The first step will be to submit a mortgage-loan application to your lender. You can do this through your broker or directly to the lender. After around three days, you will receive a GFE, for “Good Faith Estimate.” This is a breakdown of the estimated costs for closing on the loan, and may vary slightly from the final price at closing.

As with the pre-approval for your home loan, with the mortgage application , you will have to submit multiple documents related to your credit, income, and debts, such as:

  • Several months’ worth of bank statements, including any and all accounts that you currently own.

  • Information regarding all outstanding loans, lines of credit, or any other financial liabilities,

  • Two years’ worth of tax returns

  • Two months worth of recent pay stubs and any contact information from the employer.

  • Any other additional information related to your overall financial situation. This can include anything that increases or reduces your monthly expenditures. For example, if you pay or receive child support or divorce alimony.

  • Be prepared to provide an explanation of any recent credit inquiries

  • Be prepared to provide information related to large deposits, especially any gifts. While gifts are great for funding a down payment or closing costs, they present difficulties for lenders and will require some sort of written explanation. Your lender will provide you with more details on what is necessary.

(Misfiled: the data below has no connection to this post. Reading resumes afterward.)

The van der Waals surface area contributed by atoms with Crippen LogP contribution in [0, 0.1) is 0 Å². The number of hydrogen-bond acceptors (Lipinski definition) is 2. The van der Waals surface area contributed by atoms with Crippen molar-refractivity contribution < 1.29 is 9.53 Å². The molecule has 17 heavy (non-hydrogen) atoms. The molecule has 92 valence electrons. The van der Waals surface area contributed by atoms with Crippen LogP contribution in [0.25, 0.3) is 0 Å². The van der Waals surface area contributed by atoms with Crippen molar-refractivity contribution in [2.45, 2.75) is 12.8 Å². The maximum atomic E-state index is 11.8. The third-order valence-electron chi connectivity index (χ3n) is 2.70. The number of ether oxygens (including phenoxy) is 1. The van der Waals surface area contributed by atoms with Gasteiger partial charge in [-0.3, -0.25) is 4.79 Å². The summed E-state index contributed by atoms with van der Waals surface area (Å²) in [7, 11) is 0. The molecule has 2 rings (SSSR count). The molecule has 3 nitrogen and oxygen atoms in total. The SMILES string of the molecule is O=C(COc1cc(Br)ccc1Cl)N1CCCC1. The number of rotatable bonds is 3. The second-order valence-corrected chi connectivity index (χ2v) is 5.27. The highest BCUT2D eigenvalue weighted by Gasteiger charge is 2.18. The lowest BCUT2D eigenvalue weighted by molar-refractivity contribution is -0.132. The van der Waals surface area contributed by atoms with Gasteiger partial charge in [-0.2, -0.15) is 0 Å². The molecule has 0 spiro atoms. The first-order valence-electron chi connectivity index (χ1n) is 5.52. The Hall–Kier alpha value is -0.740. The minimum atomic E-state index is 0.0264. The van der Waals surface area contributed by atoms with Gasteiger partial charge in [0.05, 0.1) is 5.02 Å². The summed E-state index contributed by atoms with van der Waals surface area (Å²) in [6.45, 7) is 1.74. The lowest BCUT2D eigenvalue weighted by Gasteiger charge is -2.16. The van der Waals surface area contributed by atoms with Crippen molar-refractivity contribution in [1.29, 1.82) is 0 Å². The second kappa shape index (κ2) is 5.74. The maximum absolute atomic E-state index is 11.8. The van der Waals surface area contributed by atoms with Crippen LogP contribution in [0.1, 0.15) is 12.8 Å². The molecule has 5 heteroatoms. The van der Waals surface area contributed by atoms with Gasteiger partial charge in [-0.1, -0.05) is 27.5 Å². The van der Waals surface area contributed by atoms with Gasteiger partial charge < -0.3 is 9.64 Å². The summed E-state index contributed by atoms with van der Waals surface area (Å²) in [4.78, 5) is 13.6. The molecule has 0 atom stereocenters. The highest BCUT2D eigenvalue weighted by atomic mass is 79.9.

The lender will eventually give you a decision on whether your loan is approved. If you are approved for the mortgage loan, you will be issued a commitment letter. These commitment letters will often have certain conditions which need to be met. Such conditions can include an appraisal so the lender can confirm the value of the property, as well as a requirement that no material changes are made to your financial situation.

The financing contingency will be removed by the buyer before the loan-contingency date, which is defined in the contract. The buyer may ask the seller for an extension to their loan contingency if they have not yet received their letter.

The lender or mortgage broker will also order an appraisal on the property. The lender or mortgage broker cannot request an appraiser of the their choice. However, a different appraisal may be requested if the first one does not meet their needs.

If the appraisal comes in too low, the lender will likely decline to issue the loan unless a change is made, such as modification to the home or a reduction in the sale price.